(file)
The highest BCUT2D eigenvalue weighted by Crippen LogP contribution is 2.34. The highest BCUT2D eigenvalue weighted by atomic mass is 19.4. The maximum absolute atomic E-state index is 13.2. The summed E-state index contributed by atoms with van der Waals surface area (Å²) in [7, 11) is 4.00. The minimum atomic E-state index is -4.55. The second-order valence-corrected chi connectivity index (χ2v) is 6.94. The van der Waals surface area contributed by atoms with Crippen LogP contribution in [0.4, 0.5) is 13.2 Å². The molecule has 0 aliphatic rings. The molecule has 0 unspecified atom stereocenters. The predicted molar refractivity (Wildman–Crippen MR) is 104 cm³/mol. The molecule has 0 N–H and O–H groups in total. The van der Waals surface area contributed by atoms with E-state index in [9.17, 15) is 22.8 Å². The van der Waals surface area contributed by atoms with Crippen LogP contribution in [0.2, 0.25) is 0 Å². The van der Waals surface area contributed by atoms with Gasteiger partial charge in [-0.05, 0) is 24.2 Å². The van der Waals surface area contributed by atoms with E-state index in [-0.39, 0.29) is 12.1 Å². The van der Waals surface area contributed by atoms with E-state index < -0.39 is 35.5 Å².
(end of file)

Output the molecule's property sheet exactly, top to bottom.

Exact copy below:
The highest BCUT2D eigenvalue weighted by Crippen LogP contribution is 2.34. The highest BCUT2D eigenvalue weighted by atomic mass is 19.4. The maximum absolute atomic E-state index is 13.2. The summed E-state index contributed by atoms with van der Waals surface area (Å²) in [7, 11) is 4.00. The minimum atomic E-state index is -4.55. The second-order valence-corrected chi connectivity index (χ2v) is 6.94. The van der Waals surface area contributed by atoms with Crippen LogP contribution in [0.4, 0.5) is 13.2 Å². The molecule has 0 aliphatic rings. The molecule has 0 unspecified atom stereocenters. The predicted molar refractivity (Wildman–Crippen MR) is 104 cm³/mol. The molecule has 0 N–H and O–H groups in total. The van der Waals surface area contributed by atoms with E-state index in [9.17, 15) is 22.8 Å². The van der Waals surface area contributed by atoms with Crippen LogP contribution in [0.2, 0.25) is 0 Å². The van der Waals surface area contributed by atoms with Gasteiger partial charge in [-0.05, 0) is 24.2 Å². The van der Waals surface area contributed by atoms with E-state index in [-0.39, 0.29) is 12.1 Å². The van der Waals surface area contributed by atoms with E-state index < -0.39 is 35.5 Å².